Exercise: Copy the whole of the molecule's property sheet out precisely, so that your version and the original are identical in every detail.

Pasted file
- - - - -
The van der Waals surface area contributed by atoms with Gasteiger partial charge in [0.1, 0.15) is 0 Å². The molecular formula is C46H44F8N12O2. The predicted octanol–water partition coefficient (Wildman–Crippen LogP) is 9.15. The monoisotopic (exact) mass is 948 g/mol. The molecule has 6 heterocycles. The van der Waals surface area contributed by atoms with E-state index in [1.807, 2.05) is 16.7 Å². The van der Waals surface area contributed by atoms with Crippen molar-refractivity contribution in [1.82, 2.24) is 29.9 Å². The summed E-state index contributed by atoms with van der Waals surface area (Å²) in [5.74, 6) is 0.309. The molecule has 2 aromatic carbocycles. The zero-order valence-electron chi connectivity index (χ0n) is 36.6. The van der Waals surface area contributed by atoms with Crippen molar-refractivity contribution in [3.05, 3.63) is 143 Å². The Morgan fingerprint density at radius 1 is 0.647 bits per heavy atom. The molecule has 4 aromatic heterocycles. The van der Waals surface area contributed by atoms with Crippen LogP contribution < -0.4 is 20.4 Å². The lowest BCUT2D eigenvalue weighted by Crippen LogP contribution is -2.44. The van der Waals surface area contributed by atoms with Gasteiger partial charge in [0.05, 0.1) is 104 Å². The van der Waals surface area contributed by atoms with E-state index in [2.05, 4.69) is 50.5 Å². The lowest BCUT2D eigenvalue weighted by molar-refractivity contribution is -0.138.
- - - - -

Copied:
The van der Waals surface area contributed by atoms with Gasteiger partial charge in [0.1, 0.15) is 0 Å². The molecular formula is C46H44F8N12O2. The predicted octanol–water partition coefficient (Wildman–Crippen LogP) is 9.15. The monoisotopic (exact) mass is 948 g/mol. The molecule has 6 heterocycles. The van der Waals surface area contributed by atoms with E-state index in [1.807, 2.05) is 16.7 Å². The van der Waals surface area contributed by atoms with Crippen molar-refractivity contribution in [1.82, 2.24) is 29.9 Å². The summed E-state index contributed by atoms with van der Waals surface area (Å²) in [5.74, 6) is 0.309. The molecule has 2 aromatic carbocycles. The zero-order valence-electron chi connectivity index (χ0n) is 36.6. The van der Waals surface area contributed by atoms with Crippen molar-refractivity contribution in [3.05, 3.63) is 143 Å². The Morgan fingerprint density at radius 1 is 0.647 bits per heavy atom. The molecule has 4 aromatic heterocycles. The van der Waals surface area contributed by atoms with Crippen LogP contribution < -0.4 is 20.4 Å². The lowest BCUT2D eigenvalue weighted by Crippen LogP contribution is -2.44. The van der Waals surface area contributed by atoms with Gasteiger partial charge in [0.05, 0.1) is 104 Å². The van der Waals surface area contributed by atoms with E-state index in [2.05, 4.69) is 50.5 Å². The lowest BCUT2D eigenvalue weighted by molar-refractivity contribution is -0.138.